Acidity is often described as the “sour” factor of wine. When you drink wine, in particular white wine, you get a tingling sensation in your cheeks and a slight mouth-watering. Acidity allows wine to maintain freshness whilst moulding its flavour components. If a wine has too much acidity it is called “tarty” and when it has too little “flat”.

The acid comes from grape skins, of which the most importnat are tartaric acid and malic acid and the acidity levels for the same grape varietal can change depending on where the grape is cultivated, for example a Californian chardonnay has higher acidity than in a Burgundy chardonnay, which has less malic acid. There is also acetic acid in wine (the vinegary taste). This should not exceed 0.6%. When it does you get that horrible “vinegar” flavour!!

Part of the success in making a perfectly balanced wine is balancing acidity and sugar levels.  This is the work of the winemaker.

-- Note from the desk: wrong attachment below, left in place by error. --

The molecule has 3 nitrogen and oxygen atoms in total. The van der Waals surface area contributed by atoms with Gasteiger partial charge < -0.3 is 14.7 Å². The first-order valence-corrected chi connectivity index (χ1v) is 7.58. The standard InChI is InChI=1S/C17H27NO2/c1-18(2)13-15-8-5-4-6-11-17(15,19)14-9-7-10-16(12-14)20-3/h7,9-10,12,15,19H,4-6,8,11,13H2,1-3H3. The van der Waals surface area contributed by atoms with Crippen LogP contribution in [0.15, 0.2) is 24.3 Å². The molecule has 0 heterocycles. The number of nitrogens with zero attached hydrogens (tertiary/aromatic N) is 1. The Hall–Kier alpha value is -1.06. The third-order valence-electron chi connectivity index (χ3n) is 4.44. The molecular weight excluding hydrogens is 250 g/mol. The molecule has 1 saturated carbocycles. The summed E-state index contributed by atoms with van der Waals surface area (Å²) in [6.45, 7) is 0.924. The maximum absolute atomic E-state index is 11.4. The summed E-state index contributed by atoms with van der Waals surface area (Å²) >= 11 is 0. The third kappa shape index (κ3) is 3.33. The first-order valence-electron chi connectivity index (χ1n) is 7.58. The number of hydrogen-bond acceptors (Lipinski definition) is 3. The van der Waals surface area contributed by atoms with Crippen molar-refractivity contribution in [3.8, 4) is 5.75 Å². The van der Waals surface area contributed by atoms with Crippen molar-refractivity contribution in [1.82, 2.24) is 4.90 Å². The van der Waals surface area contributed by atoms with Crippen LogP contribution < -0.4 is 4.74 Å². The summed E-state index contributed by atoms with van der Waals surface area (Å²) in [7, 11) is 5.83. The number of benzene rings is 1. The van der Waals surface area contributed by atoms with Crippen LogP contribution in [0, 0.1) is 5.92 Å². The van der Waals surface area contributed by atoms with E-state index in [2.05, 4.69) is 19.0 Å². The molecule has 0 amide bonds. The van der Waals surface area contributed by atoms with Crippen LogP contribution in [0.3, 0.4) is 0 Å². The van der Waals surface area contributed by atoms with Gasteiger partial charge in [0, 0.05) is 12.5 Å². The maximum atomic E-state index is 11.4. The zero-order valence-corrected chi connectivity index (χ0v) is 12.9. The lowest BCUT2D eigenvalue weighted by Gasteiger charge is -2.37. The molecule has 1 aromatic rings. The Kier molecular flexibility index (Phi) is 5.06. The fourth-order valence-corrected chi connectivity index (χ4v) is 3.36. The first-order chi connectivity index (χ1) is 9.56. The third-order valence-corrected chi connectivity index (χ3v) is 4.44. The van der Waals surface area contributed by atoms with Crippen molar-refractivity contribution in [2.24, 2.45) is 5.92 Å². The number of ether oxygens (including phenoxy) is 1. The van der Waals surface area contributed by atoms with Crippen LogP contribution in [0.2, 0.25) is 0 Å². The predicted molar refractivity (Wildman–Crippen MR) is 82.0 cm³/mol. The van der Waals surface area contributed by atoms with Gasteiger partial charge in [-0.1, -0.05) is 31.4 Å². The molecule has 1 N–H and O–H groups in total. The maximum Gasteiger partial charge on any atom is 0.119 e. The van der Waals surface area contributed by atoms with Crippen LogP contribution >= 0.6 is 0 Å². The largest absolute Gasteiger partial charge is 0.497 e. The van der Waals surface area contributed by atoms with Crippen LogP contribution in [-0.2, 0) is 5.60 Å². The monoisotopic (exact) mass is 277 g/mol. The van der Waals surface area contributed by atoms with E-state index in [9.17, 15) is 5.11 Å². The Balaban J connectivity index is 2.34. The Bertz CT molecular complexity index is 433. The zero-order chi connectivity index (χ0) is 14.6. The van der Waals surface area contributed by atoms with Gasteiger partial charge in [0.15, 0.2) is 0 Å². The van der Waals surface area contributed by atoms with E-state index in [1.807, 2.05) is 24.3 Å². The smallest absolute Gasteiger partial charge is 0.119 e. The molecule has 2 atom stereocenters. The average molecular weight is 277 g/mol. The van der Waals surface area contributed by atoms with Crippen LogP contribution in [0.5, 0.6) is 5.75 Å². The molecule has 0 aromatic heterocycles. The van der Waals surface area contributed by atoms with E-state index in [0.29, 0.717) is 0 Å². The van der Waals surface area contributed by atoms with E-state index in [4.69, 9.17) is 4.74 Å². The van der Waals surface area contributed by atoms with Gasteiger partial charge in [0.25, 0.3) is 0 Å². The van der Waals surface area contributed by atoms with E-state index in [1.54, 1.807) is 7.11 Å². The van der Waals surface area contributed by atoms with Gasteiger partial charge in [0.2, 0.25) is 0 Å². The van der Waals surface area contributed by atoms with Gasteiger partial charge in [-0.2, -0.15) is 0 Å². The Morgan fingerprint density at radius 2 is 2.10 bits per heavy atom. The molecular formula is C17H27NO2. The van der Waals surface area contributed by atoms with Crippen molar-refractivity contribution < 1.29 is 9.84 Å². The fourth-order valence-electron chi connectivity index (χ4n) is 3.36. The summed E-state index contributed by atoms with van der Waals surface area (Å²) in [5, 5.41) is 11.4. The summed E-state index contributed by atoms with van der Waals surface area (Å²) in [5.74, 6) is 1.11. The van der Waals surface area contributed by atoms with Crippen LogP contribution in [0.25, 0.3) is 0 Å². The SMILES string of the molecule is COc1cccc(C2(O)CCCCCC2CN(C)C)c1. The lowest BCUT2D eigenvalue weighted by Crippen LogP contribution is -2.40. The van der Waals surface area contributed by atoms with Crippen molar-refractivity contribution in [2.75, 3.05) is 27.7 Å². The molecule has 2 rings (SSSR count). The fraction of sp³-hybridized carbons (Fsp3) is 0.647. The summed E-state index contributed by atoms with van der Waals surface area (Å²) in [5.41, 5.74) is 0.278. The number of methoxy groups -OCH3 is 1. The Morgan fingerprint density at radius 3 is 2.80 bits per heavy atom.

What is the ALCOHOL in wine?

A grape is made up of 80% water and 20% sugar. Once the sugar is fermented by yeasts during the wine making process. The result is water alcohol and flavourings.

The alcohol created by the yeasts is ETHANOL.

Wine is made up of:

Water: 250g
Ethyl Alcohol: 25g
Glycerine: 3g
Pectins: 1g
Acids: 1g
Polyphenols: 500mg
traces of flavor elements


Sulphites are compounds that contain sulphite ions. They are necessary in wine making to keep the wine from spoiling as a result of bacterial contamination.

Closely related Sulphur Dioxide is used as a finishing agent when making wine. It preserves the wine and then acts as an antioxidant, which keeps the wine from turning a brown colour.